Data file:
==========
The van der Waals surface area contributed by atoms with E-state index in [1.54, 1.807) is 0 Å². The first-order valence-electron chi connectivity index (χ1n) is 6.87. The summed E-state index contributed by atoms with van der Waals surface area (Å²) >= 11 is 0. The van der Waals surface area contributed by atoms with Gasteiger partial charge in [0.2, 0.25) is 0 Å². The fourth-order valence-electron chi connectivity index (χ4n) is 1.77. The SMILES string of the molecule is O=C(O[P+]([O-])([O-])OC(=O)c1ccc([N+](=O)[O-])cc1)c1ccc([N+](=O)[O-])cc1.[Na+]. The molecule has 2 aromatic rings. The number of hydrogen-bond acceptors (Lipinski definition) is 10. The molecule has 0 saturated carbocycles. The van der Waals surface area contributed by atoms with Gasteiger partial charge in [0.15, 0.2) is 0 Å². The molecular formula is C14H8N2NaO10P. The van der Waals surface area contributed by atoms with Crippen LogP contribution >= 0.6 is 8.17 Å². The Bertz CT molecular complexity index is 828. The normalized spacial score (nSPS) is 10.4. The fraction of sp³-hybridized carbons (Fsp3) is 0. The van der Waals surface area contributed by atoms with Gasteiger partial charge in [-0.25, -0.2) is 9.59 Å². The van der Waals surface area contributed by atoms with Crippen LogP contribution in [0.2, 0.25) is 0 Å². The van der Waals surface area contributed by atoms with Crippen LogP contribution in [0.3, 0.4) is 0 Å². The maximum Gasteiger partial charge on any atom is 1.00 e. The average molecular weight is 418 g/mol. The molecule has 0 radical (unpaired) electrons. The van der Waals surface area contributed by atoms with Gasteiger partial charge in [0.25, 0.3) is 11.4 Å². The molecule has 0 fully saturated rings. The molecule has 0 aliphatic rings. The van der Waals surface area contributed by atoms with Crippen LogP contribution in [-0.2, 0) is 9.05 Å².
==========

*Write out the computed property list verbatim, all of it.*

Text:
The van der Waals surface area contributed by atoms with E-state index in [1.54, 1.807) is 0 Å². The first-order valence-electron chi connectivity index (χ1n) is 6.87. The summed E-state index contributed by atoms with van der Waals surface area (Å²) >= 11 is 0. The van der Waals surface area contributed by atoms with Gasteiger partial charge in [0.2, 0.25) is 0 Å². The fourth-order valence-electron chi connectivity index (χ4n) is 1.77. The SMILES string of the molecule is O=C(O[P+]([O-])([O-])OC(=O)c1ccc([N+](=O)[O-])cc1)c1ccc([N+](=O)[O-])cc1.[Na+]. The molecule has 2 aromatic rings. The number of hydrogen-bond acceptors (Lipinski definition) is 10. The molecule has 0 saturated carbocycles. The van der Waals surface area contributed by atoms with Gasteiger partial charge in [0.15, 0.2) is 0 Å². The molecular formula is C14H8N2NaO10P. The van der Waals surface area contributed by atoms with Crippen LogP contribution >= 0.6 is 8.17 Å². The Bertz CT molecular complexity index is 828. The normalized spacial score (nSPS) is 10.4. The fraction of sp³-hybridized carbons (Fsp3) is 0. The van der Waals surface area contributed by atoms with Gasteiger partial charge in [-0.25, -0.2) is 9.59 Å². The van der Waals surface area contributed by atoms with Crippen LogP contribution in [0.2, 0.25) is 0 Å². The van der Waals surface area contributed by atoms with Crippen LogP contribution in [0.3, 0.4) is 0 Å². The maximum Gasteiger partial charge on any atom is 1.00 e. The average molecular weight is 418 g/mol. The molecule has 0 radical (unpaired) electrons. The van der Waals surface area contributed by atoms with Gasteiger partial charge in [0.25, 0.3) is 11.4 Å². The molecule has 0 fully saturated rings. The molecule has 0 aliphatic rings. The van der Waals surface area contributed by atoms with Crippen LogP contribution in [-0.2, 0) is 9.05 Å².